The Supreme Court will come to a decision in Sibelius v. Hobby Lobby by the end of June. Given the oral arguments and what we know about the justices, how is the court likely to reason on the religious freedom aspects of this case?
By: Mark L. Movsesian
Hobby Lobby could easily turn out to be the most important religious liberty decision in a quarter-century. The questions presented are technical ones about the construction of the Religious Freedom Restoration Act (RFRA), which has been, until now, an entirely uncontroversial federal statute.
The potential consequences are huge. The Court could use Hobby Lobby to make a broad pronouncement on the permissibility of religious exemptions from otherwise valid laws. The case implicates topics at the heart of national politics, like sex and gender, and it also threatens President Obama’s signature achievement, the Affordable Care Act. It’s no wonder the case has drawn so much attention.
In this post, I’d like to focus on only one of the many issues the case presents. Actually, it’s the one on which all the others depend. According to regulations promulgated under the Affordable Care Act, certain employers must cover contraceptives as part of their employee health plans—the so-called “contraception mandate.” The owners of Hobby Lobby, a for-profit corporation, consider some of these contraceptives to be abortifacients, and they object on religious grounds to including them in the corporation’s health plan. They argue that the mandate violates religious freedom.
But whose religious freedom is being violated? RFRA provides that the government may not “substantially burden a person's exercise of religion even if the burden results from a rule of general applicability”—unless the government has a compelling interest and has chosen the least restrictive means of furthering that interest. Is a for-profit corporation like Hobby Lobby a “person” within the meaning of RFRA? Can a for-profit corporation exercise religion?
This question drew a great deal of attention at oral argument in March. Liberal judges were skeptical. Justice Sonia Sotomayor, for example, wondered whether a corporation could actually exercise religion. A corporation is, after all, a fictional person, a legal device; how can a corporation have religious convictions?
And, in truth, there is something very odd in the notion that a large, publicly-traded corporation with thousands of institutional shareholders around the world—Exxon-Mobil, for example—has religious scruples that guide its conduct. (Most Exxon-Mobil shareholders, I think, would be deeply surprised.) Large, publicly-traded corporations exist principally to make profits for the shareholders, who remain passive with respect to the corporation’s day-to-day operations. Religion is the farthest thing from their minds.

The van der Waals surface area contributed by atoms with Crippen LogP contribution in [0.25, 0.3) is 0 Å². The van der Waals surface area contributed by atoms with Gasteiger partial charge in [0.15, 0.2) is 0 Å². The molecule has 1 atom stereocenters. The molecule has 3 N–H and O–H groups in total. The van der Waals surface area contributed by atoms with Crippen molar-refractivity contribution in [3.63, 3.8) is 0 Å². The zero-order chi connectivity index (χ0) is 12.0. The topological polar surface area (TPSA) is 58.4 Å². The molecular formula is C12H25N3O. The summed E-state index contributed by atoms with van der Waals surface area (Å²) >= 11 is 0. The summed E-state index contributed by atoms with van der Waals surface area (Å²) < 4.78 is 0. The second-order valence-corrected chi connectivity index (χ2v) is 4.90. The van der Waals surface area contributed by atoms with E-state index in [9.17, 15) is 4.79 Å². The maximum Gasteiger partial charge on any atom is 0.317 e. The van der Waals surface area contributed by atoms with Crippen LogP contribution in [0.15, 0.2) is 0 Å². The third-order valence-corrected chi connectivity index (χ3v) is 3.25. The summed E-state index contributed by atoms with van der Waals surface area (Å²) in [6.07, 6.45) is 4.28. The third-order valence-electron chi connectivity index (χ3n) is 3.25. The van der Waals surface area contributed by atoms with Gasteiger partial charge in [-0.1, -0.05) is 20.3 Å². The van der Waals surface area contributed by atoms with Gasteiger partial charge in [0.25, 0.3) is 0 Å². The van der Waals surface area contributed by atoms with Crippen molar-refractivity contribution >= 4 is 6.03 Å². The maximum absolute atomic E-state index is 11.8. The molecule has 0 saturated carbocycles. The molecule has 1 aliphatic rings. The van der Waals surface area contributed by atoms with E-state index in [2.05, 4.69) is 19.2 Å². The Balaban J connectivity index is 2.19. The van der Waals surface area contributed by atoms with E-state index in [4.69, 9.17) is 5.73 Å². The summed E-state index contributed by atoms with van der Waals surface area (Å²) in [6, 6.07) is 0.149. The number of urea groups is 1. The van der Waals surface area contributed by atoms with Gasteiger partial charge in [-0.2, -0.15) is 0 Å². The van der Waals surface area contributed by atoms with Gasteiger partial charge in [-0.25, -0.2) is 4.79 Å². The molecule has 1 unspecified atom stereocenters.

Moreover, if such corporations could exercise a religion, chaos could result. How would we determine when a corporation has a belief, Justice Sotomayor asked? Which of the thousands of shareholders would be entitled to raise their religious scruples? Would the majority of shareholders—51%—decide the matter for everyone else? What about the minority shareholders who object?
On the other hand, it isn’t strange to think that some for-profit corporations might exercise religion. As law professors Alan Meese and Nathan Oman argue in a recent essay in the Harvard Law Review, most American corporations are small, private firms with a only a handful of shareholders. In such corporations, the shareholders take great interest in day-to-day operations and may run their businesses with religious convictions in mind.
Take Hobby Lobby itself, for instance. Hobby Lobby is owned by five family members. It’s not at all strange to think that they could legitimately want to run their corporation in a way that advances their religious values.
At oral argument, Chief Justice Roberts suggested a way to avoid this conundrum. The Court could hold that for-profit corporations qualify as persons for purposes of RFRA, but limit its holding to small, privately held firms like Hobby Lobby. That seems a very sensible solution, and it’s the one I expect the Court to adopt.
What about larger corporations like Exxon-Mobil? Whether RFRA applies “in other situations,” the Chief Justice said, would be “a question that will have to await another case, when a large publicly-traded corporation comes in and says, ‘We have religious principles.’” But such a case, the Chief Justice noted, is unlikely to ever arise.
Mark L. Movsesian is the Director of the Center for Law and Religion at the St. John’s University School of Law.
This piece was originally authored on June 9, 2014 for the Religious Freedom Project at Georgetown's Berkley Center for Religion, Peace, and World Affairs.